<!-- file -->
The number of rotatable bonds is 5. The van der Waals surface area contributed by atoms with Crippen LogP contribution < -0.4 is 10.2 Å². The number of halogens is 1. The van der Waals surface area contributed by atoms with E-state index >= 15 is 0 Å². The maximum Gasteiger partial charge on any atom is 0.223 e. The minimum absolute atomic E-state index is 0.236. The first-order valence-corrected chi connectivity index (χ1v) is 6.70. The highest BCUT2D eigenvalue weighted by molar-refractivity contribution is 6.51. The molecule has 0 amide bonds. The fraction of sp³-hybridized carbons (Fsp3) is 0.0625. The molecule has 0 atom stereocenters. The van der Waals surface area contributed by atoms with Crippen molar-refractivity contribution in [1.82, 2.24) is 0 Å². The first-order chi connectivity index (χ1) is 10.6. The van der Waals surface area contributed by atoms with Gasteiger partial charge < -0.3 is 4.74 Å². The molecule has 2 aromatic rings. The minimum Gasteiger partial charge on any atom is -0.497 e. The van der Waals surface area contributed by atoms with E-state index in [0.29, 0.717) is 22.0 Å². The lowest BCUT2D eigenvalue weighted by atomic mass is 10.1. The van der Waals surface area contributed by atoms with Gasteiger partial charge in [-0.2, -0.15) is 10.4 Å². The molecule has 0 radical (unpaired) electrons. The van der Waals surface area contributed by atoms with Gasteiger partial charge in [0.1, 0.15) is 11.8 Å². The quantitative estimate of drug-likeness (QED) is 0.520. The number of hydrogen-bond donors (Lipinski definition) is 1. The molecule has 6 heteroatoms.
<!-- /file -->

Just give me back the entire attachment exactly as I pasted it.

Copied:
The number of rotatable bonds is 5. The van der Waals surface area contributed by atoms with Crippen LogP contribution < -0.4 is 10.2 Å². The number of halogens is 1. The van der Waals surface area contributed by atoms with E-state index >= 15 is 0 Å². The maximum Gasteiger partial charge on any atom is 0.223 e. The minimum absolute atomic E-state index is 0.236. The first-order valence-corrected chi connectivity index (χ1v) is 6.70. The highest BCUT2D eigenvalue weighted by molar-refractivity contribution is 6.51. The molecule has 0 amide bonds. The fraction of sp³-hybridized carbons (Fsp3) is 0.0625. The molecule has 0 atom stereocenters. The van der Waals surface area contributed by atoms with Crippen molar-refractivity contribution in [1.82, 2.24) is 0 Å². The first-order chi connectivity index (χ1) is 10.6. The van der Waals surface area contributed by atoms with Gasteiger partial charge < -0.3 is 4.74 Å². The molecule has 2 aromatic rings. The minimum Gasteiger partial charge on any atom is -0.497 e. The van der Waals surface area contributed by atoms with E-state index in [0.29, 0.717) is 22.0 Å². The lowest BCUT2D eigenvalue weighted by atomic mass is 10.1. The van der Waals surface area contributed by atoms with Gasteiger partial charge in [-0.2, -0.15) is 10.4 Å². The molecule has 0 radical (unpaired) electrons. The van der Waals surface area contributed by atoms with Gasteiger partial charge in [0.1, 0.15) is 11.8 Å². The quantitative estimate of drug-likeness (QED) is 0.520. The number of hydrogen-bond donors (Lipinski definition) is 1. The molecule has 6 heteroatoms.